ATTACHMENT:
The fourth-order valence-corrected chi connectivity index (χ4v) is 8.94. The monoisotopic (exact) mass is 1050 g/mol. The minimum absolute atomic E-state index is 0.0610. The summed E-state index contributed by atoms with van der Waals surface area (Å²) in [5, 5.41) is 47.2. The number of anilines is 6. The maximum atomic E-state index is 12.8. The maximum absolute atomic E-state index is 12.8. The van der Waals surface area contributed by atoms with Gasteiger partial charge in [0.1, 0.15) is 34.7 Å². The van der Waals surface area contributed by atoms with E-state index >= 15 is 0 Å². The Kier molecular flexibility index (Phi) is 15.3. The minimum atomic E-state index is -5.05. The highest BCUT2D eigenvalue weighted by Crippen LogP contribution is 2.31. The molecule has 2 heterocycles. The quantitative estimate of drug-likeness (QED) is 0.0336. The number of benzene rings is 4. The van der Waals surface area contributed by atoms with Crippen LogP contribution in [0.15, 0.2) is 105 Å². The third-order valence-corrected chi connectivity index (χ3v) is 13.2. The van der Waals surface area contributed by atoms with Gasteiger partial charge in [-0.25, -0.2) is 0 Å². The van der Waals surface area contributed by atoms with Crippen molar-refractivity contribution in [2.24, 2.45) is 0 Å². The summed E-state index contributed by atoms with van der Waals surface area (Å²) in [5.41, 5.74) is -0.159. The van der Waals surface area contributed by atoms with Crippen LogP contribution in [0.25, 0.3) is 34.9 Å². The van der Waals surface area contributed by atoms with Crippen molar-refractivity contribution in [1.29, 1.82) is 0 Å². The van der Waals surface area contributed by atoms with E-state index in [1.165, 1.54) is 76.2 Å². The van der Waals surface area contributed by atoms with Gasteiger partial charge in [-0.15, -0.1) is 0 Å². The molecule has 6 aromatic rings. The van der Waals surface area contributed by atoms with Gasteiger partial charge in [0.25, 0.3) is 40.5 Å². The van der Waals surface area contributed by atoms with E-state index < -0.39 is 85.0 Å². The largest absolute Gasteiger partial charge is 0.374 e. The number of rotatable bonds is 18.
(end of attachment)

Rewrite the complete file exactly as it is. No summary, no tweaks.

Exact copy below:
The fourth-order valence-corrected chi connectivity index (χ4v) is 8.94. The monoisotopic (exact) mass is 1050 g/mol. The minimum absolute atomic E-state index is 0.0610. The summed E-state index contributed by atoms with van der Waals surface area (Å²) in [5, 5.41) is 47.2. The number of anilines is 6. The maximum atomic E-state index is 12.8. The maximum absolute atomic E-state index is 12.8. The van der Waals surface area contributed by atoms with Gasteiger partial charge in [0.1, 0.15) is 34.7 Å². The van der Waals surface area contributed by atoms with E-state index >= 15 is 0 Å². The Kier molecular flexibility index (Phi) is 15.3. The minimum atomic E-state index is -5.05. The highest BCUT2D eigenvalue weighted by Crippen LogP contribution is 2.31. The molecule has 2 heterocycles. The quantitative estimate of drug-likeness (QED) is 0.0336. The number of benzene rings is 4. The van der Waals surface area contributed by atoms with Crippen LogP contribution in [0.15, 0.2) is 105 Å². The third-order valence-corrected chi connectivity index (χ3v) is 13.2. The van der Waals surface area contributed by atoms with Gasteiger partial charge in [-0.25, -0.2) is 0 Å². The van der Waals surface area contributed by atoms with Crippen molar-refractivity contribution in [2.24, 2.45) is 0 Å². The summed E-state index contributed by atoms with van der Waals surface area (Å²) in [5.41, 5.74) is -0.159. The van der Waals surface area contributed by atoms with Crippen LogP contribution in [0.25, 0.3) is 34.9 Å². The van der Waals surface area contributed by atoms with Crippen molar-refractivity contribution in [1.29, 1.82) is 0 Å². The van der Waals surface area contributed by atoms with E-state index in [1.165, 1.54) is 76.2 Å². The van der Waals surface area contributed by atoms with Gasteiger partial charge in [-0.15, -0.1) is 0 Å². The molecule has 6 aromatic rings. The van der Waals surface area contributed by atoms with Gasteiger partial charge in [0.25, 0.3) is 40.5 Å². The van der Waals surface area contributed by atoms with E-state index < -0.39 is 85.0 Å². The largest absolute Gasteiger partial charge is 0.374 e. The number of rotatable bonds is 18.